Lynn Friss Feinberg, MSW, is a senior strategic policy advisor for the AARP Public Policy Institute. She has conducted policy analysis and applied research on family caregiving and long-term services and supports for more than 30 years.

New Palliative Care Guidelines Reflect Field’s Leadership and Evolution

  My life-long friend, Karen, died last month after a courageous battle with cancer.  Watching her lose her independence, be in pain, and suffer in a number of ways was quite difficult. During her journey with serious illness this past year, she was surrounded by her family and paid caregiver, along with devoted friends—all of whom provided love, companionship, and vital support throughout her illness.  All of us were grateful that she had access to an extra layer of support …

Paid Family Leave Policies are Not Just for New Parents

As a family caregiver for my mother who died last year at the age of 96, I benefited greatly from the peace of mind and financial security of having paid family leave benefits from my employer, AARP. The benefit was there when I needed it most: to be present for significant caregiving issues, during a hospitalization, and, finally, in the last days of my mother’s life. Most workers in similar situations are not so fortunate.  In 2017, only 13 percent …

Building a Family Caregiving Strategy to Align with the Real Needs of Families

In workplaces and at kitchen tables across the country, Americans are grappling with a growing issue that touches so many of us: the enormous struggles we face when caring for relatives and friends who need ongoing help because of a chronic illness, disability, or a serious health condition. Although family caregiving is an intensely personal issue, it also has become a critical public policy matter that can no longer be ignored. It touches just about every family in every state …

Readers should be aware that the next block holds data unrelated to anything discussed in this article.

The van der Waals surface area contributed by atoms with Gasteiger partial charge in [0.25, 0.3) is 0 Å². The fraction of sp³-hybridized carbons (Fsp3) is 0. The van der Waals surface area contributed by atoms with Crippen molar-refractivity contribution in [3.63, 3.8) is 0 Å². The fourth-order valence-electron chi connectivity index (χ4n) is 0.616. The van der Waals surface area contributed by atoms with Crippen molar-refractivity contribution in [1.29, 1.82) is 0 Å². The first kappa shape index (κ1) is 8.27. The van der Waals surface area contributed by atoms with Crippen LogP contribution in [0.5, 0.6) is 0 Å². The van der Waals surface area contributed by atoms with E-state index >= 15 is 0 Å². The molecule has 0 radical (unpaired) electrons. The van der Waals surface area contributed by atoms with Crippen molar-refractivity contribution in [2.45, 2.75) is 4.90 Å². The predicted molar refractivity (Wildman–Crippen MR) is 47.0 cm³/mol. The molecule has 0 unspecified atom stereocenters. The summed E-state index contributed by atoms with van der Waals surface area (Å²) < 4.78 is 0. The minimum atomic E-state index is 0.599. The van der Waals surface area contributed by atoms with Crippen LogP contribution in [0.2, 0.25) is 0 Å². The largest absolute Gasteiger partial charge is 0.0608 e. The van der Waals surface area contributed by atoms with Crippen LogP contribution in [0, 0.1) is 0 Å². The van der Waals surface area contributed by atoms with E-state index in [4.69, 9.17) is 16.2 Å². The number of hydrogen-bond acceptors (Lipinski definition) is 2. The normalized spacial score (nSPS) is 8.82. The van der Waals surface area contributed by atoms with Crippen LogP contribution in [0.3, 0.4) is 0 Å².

Moving Dementia Caregiver Support Services into the Mainstream

Many of you, like me, know that family caregiving for someone you love can be a source of deep satisfaction and meaning.  But caring for a person with dementia, known as dementia caregivers, can exact an especially high emotional, physical and financial toll on family members themselves. Dementia caregivers commonly experience more emotional upset, distress, isolation, and financial burdens than those caring for people with other illnesses who do not have dementia because daily care needs are progressive, complex, and …

The Financial Costs of Family Caregiving: A Stark Reality

Families and close friends are the most important source of support to older people and adults with a chronic, disabling or serious health condition. They already take personal responsibility for providing increasingly complex care to the tune of $470 billion (as of 2013). That figure, representing family caregivers’ unpaid contribution in dollars, roughly equals the combined sales of the four largest U.S. tech companies (Apple, IBM, Hewlett Packard and Microsoft, $469 billion) in 2013. The out-of-pocket hit Caregiving families feel …

High Anxiety: Paying for the Costs of Care

My almost 96-year-old mother is one of about half of older adults with disabilities serious enough to need long-term services and supports. She is nearly blind, has dementia and osteoporosis, and suffers from arthritis. Recently she’s begun to experience back pain too. She lived in her home of over 50 years until it was damaged during Hurricane Sandy. For the past four years she has been living in an assisted living facility in New Jersey, in the community she prefers. …